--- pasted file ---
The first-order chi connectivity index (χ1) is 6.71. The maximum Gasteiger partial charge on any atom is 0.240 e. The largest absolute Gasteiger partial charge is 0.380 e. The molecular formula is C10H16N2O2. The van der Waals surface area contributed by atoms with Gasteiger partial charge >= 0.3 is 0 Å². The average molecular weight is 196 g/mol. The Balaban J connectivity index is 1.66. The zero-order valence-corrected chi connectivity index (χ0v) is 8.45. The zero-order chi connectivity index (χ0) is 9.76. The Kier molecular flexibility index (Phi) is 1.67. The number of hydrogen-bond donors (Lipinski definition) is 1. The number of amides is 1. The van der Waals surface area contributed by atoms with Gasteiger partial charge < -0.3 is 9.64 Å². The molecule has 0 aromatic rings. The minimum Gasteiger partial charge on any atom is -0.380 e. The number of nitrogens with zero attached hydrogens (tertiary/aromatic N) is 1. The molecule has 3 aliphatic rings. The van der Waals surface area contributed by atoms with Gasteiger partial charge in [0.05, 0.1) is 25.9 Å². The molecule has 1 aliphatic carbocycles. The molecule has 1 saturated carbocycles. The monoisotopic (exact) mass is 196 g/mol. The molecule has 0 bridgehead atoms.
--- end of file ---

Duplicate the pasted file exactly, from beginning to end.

The first-order chi connectivity index (χ1) is 6.71. The maximum Gasteiger partial charge on any atom is 0.240 e. The largest absolute Gasteiger partial charge is 0.380 e. The molecular formula is C10H16N2O2. The van der Waals surface area contributed by atoms with Gasteiger partial charge >= 0.3 is 0 Å². The average molecular weight is 196 g/mol. The Balaban J connectivity index is 1.66. The zero-order valence-corrected chi connectivity index (χ0v) is 8.45. The zero-order chi connectivity index (χ0) is 9.76. The Kier molecular flexibility index (Phi) is 1.67. The number of hydrogen-bond donors (Lipinski definition) is 1. The number of amides is 1. The van der Waals surface area contributed by atoms with Gasteiger partial charge < -0.3 is 9.64 Å². The molecule has 0 aromatic rings. The minimum Gasteiger partial charge on any atom is -0.380 e. The number of nitrogens with zero attached hydrogens (tertiary/aromatic N) is 1. The molecule has 3 aliphatic rings. The van der Waals surface area contributed by atoms with Gasteiger partial charge in [0.05, 0.1) is 25.9 Å². The molecule has 1 aliphatic carbocycles. The molecule has 1 saturated carbocycles. The monoisotopic (exact) mass is 196 g/mol. The molecule has 0 bridgehead atoms.